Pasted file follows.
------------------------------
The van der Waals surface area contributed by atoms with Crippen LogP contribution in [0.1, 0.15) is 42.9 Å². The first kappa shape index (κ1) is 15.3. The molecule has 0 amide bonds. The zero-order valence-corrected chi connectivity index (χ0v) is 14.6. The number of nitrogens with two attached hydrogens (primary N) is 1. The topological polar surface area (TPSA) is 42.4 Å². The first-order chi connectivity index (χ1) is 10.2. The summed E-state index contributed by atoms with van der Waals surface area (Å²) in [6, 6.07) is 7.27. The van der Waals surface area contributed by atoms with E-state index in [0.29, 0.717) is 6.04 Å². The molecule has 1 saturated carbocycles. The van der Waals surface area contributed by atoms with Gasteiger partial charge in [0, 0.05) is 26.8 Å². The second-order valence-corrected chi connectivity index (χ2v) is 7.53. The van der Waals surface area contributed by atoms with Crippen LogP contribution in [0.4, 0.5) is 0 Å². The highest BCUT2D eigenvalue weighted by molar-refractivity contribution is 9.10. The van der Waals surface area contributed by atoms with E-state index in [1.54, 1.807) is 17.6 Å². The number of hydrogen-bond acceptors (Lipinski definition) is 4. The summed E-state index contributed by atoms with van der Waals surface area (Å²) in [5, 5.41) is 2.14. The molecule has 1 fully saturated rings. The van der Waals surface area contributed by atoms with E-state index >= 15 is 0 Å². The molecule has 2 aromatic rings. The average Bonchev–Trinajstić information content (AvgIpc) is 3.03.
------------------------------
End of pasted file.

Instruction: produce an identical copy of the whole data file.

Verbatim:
The van der Waals surface area contributed by atoms with Crippen LogP contribution in [0.1, 0.15) is 42.9 Å². The first kappa shape index (κ1) is 15.3. The molecule has 0 amide bonds. The zero-order valence-corrected chi connectivity index (χ0v) is 14.6. The number of nitrogens with two attached hydrogens (primary N) is 1. The topological polar surface area (TPSA) is 42.4 Å². The first-order chi connectivity index (χ1) is 10.2. The summed E-state index contributed by atoms with van der Waals surface area (Å²) in [6, 6.07) is 7.27. The van der Waals surface area contributed by atoms with E-state index in [0.29, 0.717) is 6.04 Å². The molecule has 1 saturated carbocycles. The van der Waals surface area contributed by atoms with Gasteiger partial charge in [0, 0.05) is 26.8 Å². The second-order valence-corrected chi connectivity index (χ2v) is 7.53. The van der Waals surface area contributed by atoms with Crippen LogP contribution in [0.4, 0.5) is 0 Å². The highest BCUT2D eigenvalue weighted by molar-refractivity contribution is 9.10. The van der Waals surface area contributed by atoms with E-state index in [1.54, 1.807) is 17.6 Å². The number of hydrogen-bond acceptors (Lipinski definition) is 4. The summed E-state index contributed by atoms with van der Waals surface area (Å²) in [5, 5.41) is 2.14. The molecule has 1 fully saturated rings. The van der Waals surface area contributed by atoms with E-state index >= 15 is 0 Å². The molecule has 2 aromatic rings. The average Bonchev–Trinajstić information content (AvgIpc) is 3.03.